This post is part of a virtual book tour organized by Goddess Fish Promotions. Rosemary will be awarding a $20 Amazon or B/N GC to a randomly drawn winner via rafflecopter during the tour. Click on the tour banner to see the other stops on the tour.

Georgianne Whitley’s beloved father and brothers died in the war against Napoleon Bonaparte. While she is grieving for them, she must deal with her unpredictable mother’s sorrow, and her younger sisters’ situation caused by it.

Georgianne’s problems increase when the arrogant, wealthy but elderly Earl of Pennington, proposes marriage to her for the sole purpose of being provided with an heir. At first she is tempted by his proposal, but something is not quite right about him. She rejects him not suspecting it will lead to unwelcome repercussions.

About the Author:
I write historical fiction, so I am fortunate to be only a 20 minute train journey from London, which offers so many possibilities for research about times past. So many things spark my imagination. During the last two years I took an open tour bus ride around London. Amongst the sky scrapers and modern buildings Old London can be discovered, including the street which J.K.Rowling used as a model for Diagon Alley in her Harry Potter series.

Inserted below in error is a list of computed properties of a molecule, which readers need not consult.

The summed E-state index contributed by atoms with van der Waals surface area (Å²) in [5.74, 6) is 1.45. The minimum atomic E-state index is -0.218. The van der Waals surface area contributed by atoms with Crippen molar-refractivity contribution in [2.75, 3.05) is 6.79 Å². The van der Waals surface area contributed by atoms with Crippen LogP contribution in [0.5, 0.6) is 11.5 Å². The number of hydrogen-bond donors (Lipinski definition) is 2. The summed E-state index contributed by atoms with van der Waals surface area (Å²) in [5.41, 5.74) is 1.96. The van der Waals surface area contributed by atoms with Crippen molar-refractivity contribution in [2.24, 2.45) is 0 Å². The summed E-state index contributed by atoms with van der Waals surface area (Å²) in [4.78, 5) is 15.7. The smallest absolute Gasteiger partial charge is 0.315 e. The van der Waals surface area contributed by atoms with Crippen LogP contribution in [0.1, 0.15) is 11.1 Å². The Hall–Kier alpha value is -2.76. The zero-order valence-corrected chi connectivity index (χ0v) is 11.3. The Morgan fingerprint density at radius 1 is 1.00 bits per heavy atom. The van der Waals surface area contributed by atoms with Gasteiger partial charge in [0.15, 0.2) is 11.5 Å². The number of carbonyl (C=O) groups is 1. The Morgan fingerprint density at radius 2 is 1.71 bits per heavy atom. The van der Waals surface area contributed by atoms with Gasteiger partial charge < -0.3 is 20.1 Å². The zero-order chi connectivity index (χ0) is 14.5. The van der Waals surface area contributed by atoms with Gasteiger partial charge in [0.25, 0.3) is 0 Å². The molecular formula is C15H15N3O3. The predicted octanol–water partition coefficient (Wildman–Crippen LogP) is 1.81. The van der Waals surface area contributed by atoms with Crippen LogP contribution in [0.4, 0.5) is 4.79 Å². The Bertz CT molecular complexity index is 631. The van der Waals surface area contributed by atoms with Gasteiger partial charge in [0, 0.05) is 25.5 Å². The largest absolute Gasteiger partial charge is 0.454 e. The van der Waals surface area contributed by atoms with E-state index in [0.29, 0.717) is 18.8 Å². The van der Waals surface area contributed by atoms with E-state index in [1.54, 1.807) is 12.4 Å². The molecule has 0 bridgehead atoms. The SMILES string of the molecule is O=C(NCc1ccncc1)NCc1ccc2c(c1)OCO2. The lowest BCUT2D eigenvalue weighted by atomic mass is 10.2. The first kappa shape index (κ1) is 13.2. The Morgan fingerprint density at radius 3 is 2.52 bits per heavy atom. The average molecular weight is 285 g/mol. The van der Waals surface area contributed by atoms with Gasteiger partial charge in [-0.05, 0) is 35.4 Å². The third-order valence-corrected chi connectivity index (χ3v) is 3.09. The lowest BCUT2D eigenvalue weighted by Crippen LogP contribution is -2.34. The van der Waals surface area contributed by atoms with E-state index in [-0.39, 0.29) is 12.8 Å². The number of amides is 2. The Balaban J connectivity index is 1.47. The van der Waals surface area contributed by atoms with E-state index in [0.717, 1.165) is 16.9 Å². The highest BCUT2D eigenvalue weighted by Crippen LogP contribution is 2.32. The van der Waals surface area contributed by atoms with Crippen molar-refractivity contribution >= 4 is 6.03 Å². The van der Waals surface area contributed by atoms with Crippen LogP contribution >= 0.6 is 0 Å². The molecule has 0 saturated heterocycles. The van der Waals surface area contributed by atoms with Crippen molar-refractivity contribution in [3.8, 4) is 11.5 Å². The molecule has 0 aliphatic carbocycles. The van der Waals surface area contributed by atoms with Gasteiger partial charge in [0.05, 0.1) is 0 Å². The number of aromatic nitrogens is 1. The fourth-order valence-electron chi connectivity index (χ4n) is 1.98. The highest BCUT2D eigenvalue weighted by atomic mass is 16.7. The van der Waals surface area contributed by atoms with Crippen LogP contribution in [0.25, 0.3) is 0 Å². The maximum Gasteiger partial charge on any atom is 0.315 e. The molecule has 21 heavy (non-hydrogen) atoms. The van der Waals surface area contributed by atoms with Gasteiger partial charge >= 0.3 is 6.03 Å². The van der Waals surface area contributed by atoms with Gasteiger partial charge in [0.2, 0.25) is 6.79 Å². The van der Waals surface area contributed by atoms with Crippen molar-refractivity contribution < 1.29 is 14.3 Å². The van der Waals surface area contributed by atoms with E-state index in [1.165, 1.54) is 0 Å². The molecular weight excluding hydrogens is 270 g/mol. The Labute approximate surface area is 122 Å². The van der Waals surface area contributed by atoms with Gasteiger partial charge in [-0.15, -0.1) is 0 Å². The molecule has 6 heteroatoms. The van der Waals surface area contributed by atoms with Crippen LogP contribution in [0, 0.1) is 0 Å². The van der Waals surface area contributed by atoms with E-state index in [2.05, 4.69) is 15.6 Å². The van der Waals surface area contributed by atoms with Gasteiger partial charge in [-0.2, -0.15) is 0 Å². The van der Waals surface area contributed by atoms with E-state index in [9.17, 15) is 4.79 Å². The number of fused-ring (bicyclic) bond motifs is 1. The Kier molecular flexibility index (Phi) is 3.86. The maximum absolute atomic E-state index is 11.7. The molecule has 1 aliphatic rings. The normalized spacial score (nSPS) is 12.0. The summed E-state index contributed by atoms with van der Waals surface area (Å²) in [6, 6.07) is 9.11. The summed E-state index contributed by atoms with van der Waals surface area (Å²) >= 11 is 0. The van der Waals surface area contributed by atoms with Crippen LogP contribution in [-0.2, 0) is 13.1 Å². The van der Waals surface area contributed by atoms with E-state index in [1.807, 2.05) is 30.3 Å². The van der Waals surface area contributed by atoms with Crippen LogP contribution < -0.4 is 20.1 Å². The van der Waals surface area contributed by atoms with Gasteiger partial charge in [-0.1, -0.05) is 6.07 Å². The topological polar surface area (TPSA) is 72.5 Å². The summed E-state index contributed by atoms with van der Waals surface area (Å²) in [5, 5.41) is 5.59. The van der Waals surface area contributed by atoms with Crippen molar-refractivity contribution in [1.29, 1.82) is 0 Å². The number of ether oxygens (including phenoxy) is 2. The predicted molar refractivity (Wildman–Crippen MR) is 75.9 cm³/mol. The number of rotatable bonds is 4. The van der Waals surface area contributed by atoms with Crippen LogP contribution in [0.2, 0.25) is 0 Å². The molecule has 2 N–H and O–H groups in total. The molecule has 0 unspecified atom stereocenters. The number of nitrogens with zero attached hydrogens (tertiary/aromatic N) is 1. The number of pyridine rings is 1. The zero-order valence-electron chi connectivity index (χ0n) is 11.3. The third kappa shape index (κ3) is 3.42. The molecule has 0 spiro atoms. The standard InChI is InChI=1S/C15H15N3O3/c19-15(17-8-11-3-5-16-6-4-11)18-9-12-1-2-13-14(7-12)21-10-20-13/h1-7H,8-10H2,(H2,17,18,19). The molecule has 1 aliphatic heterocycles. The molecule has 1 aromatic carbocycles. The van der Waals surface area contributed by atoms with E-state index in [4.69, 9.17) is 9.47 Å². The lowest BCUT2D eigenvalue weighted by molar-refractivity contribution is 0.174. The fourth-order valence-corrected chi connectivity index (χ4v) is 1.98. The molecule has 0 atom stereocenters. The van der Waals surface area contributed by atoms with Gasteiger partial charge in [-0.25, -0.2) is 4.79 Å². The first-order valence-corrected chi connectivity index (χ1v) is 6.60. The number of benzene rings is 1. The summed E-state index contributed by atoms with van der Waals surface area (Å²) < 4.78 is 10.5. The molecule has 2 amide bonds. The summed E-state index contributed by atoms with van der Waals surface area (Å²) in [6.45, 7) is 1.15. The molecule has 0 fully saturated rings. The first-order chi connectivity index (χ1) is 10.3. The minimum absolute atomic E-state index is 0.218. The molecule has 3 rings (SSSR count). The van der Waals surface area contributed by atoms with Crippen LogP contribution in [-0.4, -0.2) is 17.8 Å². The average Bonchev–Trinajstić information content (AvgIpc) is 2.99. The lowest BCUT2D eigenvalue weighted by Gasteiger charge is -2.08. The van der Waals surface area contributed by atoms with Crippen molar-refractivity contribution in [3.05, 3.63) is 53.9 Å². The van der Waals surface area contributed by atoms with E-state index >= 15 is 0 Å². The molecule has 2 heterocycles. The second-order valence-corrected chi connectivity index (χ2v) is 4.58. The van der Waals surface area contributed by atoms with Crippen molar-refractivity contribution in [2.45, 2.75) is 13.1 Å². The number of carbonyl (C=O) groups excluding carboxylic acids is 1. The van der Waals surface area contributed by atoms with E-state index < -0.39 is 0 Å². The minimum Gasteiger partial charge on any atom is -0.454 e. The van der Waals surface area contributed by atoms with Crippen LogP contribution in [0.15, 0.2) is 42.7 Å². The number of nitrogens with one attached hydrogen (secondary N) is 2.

For as long as I can remember, I enjoyed studying history, reading historical non-fiction, historical fiction and its sub-genres. I enjoy novels in which the characters’ behaviour is appropriate for the era in which they lived.

The more I read the more fascinated I become, and the more aware of the gulf between historical periods and my own. Our ancestors shared the same emotions as we do, but their attitudes and way of life were different to ours. One of the most striking examples is the position of women and children in society in bygone ages.

I don’t think it is possible for a novelist to be 100% accurate about life in former ages. However, the characters in my novels are of their time, not ones dressed in costume who behave like 21st century women. Of course, it is almost impossible to completely understand our ancestors, but through extensive research I ensure my characters observe the social etiquette of their lives and times.

My previously published novels, set in the early 18th century and in the ever popular Regency era, and my previously unpublished historical fiction will be published by Books We Love as e-book editions and paper books.

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Thursday, October 20, 2016

The After War by Brandon Zenner - Spotlight and Giveaway

This post is part of a virtual book tour organized by Goddess Fish Promotions. Brandon Zenner will be awarding a $10 Amazon/BN GC to a randomly drawn commenter via Rafflecopter. Click on the tour banner to see the other stops on the tour.

Two years have passed since mankind faced extinction.